So for you’re pleasure I’ve created a list of recommendations for historical fantasy based on the different eras of British history.
The Tudor era is one of my favorite time periods to read about, but it’s not often adapted for fantasy. I don’t know why as it’s the perfect era for it. Sword-fighting, knights, dragons, they would fit in well here.
However, the second book of the All Souls Trilogy, titled Shadow of Night, involves time traveling to this very era! We even get to meet some of the giants of the time, including Kit Marlowe and Queen Elizabeth herself. I loved how it really submerged the reader into the culture and time period, and the details were so accurate. I’m also a huge sucker for time travel. While this wasn’t my favorite series (nice vampires again, snooze), I did really enjoy this book, and I think it’s worth reading if for no other reason than some good ol’ Tudor witches.
A little over a month ago Krisha from Krisha’s Cozy Corner tagged me in the This or That Book Tag. I’ve seen plenty of variations of this tag, and I *think* participated in one before (though I couldn’t find it). But I really like the prompts in this particular version, which are more interesting than “Paperback or Harback?” and “Bookmark or Dog-Ear”. Snooze. These are much more fun!
Okay, here we go!
Read on the bed or the couch?
Honestly, I do both of these. But reading on the bed isn’t my favorite because my pillow is AWFUL and doesn’t give my back enough support. So if given the choice I’ll *usually* choose the couch. It’s only once the sun goes down and our lighting gets bad that I’ll move to the bed.
This week Krysta and Briana at Pages Unbound are hosting the discussion: Recommend a diverse classic. I should start off by saying that I haven’t read enough of them. My classic niche is definitely 1800s England and France, which I think we can agree weren’t the most diverse places. And so many of the “diverse” classics assigned to us in school (To Kill a Mockingbird, Heart of Darkness, Siddhartha) were actually written by white folks. In fact, if I’m being honest, both books I want to recommend today were written in the 1980s, so I don’t know that I can even really call them classics. So if you want a good recommendation for classics by diverse authors, I might recommend this list from Bookriot.
In the end, though, I think I’m going to stick with my wheelhouse, 1800s England. It’s pretty common knowledge now that Oscar Wilde was gay, but at the time homosexuality was still illegal and Wilde actually went to prison as a result of a semi-public affair. And while queer themes are usually veiled in Wilde’s work, his exuberant personality makes them such a joy to read and watch.
Oscar Wilde was most famous for being a playwright, and I highly recommend the 2002 movie version of The Importance of Being Ernset starring Colin Firth, Rupert Everett, Reese Witherspoon, Judi Dench, and more. Wilde’s comedy is laugh out loud funny, and these actors really bring the larger than life characters to life.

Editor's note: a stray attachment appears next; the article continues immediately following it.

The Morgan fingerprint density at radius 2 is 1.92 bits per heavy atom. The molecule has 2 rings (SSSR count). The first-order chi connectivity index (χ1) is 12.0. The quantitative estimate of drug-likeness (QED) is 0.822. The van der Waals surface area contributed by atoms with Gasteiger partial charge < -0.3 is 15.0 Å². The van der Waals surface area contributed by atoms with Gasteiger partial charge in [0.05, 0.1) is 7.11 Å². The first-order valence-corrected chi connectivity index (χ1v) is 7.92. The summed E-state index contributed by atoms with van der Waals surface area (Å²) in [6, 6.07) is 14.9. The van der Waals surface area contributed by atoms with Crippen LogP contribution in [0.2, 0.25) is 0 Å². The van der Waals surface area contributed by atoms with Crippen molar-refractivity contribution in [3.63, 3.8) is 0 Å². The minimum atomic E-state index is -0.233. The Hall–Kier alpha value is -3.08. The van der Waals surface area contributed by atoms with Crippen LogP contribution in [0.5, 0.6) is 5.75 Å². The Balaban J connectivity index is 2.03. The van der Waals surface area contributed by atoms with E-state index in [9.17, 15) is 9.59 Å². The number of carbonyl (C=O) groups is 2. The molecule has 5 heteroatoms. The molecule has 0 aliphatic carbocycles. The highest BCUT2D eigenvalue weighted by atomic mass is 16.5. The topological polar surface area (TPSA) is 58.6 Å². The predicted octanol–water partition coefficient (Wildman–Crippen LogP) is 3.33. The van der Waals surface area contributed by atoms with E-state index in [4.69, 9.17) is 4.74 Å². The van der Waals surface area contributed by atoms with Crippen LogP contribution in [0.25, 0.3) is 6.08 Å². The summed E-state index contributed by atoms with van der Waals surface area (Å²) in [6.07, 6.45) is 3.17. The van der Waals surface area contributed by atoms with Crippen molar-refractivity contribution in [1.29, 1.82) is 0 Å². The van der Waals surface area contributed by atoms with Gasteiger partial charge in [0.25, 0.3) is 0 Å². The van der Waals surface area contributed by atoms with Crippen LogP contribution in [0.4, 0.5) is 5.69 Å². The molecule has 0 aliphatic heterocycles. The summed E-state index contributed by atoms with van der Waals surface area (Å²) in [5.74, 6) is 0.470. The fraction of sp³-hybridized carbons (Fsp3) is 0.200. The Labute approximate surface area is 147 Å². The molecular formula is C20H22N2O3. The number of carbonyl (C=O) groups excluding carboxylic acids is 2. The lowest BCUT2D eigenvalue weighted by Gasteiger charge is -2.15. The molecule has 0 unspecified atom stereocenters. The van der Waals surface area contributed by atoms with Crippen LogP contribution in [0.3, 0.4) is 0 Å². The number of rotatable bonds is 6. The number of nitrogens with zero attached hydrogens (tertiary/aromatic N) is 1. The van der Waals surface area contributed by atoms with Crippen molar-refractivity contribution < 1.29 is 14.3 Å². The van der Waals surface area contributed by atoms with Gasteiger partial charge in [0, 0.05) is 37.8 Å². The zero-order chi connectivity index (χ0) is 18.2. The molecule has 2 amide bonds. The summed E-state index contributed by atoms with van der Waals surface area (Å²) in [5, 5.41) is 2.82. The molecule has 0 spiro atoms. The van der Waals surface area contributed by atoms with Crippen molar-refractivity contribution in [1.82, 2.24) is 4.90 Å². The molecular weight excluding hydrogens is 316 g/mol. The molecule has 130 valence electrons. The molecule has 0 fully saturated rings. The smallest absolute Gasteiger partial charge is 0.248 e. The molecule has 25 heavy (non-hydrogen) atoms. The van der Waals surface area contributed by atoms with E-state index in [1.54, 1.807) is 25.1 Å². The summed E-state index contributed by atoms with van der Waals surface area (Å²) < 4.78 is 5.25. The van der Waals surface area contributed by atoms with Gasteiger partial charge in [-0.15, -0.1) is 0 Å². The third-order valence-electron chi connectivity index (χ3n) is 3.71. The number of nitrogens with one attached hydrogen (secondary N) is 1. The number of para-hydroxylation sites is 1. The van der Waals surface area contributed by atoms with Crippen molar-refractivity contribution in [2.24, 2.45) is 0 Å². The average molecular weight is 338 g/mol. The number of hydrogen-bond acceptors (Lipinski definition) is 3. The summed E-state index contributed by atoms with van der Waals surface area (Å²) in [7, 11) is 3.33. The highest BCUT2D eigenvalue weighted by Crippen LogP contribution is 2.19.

But Wilde wrote a single novel, The Picture of Dorian Gray, that is my recommendation today. It’s a haunting tale of young Dorian, a wealthy socialite so beautiful and self-absorbed that he wishes his portrait would age instead of him. When his wish is mysteriously granted, Dorian leads a life with no other purpose than to fulfill his every desire. As you can imagine, this leads to all kinds of tragedy for the people surrounding Dorian, and soon Dorian’s portrait is unrecognizable.
I’ll be honest, this post has been sitting in my drafts for a long time because I’m not exactly sure what to write. So much has been said about the Manic Pixie Dream Girl by people who know so much more about books and film then me, what more could I possibly have to add to the conversation? But ultimately I write my blog for myself, as writing and talking about ideas often helps me to process and understand them, so here we are.
For those of you who don’t know, the phrase “Manic Pixie Dream Girl” was coined by film critic (?) Nathan Rabin in response to Kurstin Dunst’s character in the movie Elizabethtown. He said the MPDG “exists solely in the fevered imaginations of sensitive writer-directors to teach broodingly soulful young men to embrace life and its infinite mysteries and adventures.” She is adventurous, seductive, fun, probably hyperactive, and she has no story or purpose of her own, she exists solely to drive the hero’s character development.
In the years since Rabin’s article (geez, it’s been over a decade) the MPDG has started to be considered as a trope, often a negative one. Critics find her annoying, or sexist, or unrealistic. Well, of course she is sexist and unrealistic! That was Rubin’s point in writing the article, to draw attention to the superficial ways women are treated in film!
But I would like to take a moment to challenge the book community’s near unanimous rejection of the Manic Pixie Dream Girl.
Apparently 2020 is the year of black covers over here in Sci-Fi/Fantasy land. It wasn’t until after I was looking at my pre-order list that I realized just how many there are, but golly y’all, every book I’ve bought or pre-ordered this year except for one has had a black cover! I wonder if this is something that’s intentional marketing (maybe black books are selling better right now?) or whether it’s just a coincidence. It might say something about how darker books are more popular right now too.
Anyway, I’m not complaining because all of these book covers are just jaw-dropping. Some seriously awesome cover design.
These are in no particular order.
A Deadly Education by Naomi Novik
In this case I think the black cover is definitely meant to reflect the content of the book. I think there’s dark magic involved, and the school involved seems like it’s probably a pretty dark place in every meaning of the word. Anyway, this cover is sooooo cool looking. I love its simplicity and the way the gold pops against the black. A Deadly Education comes out in September.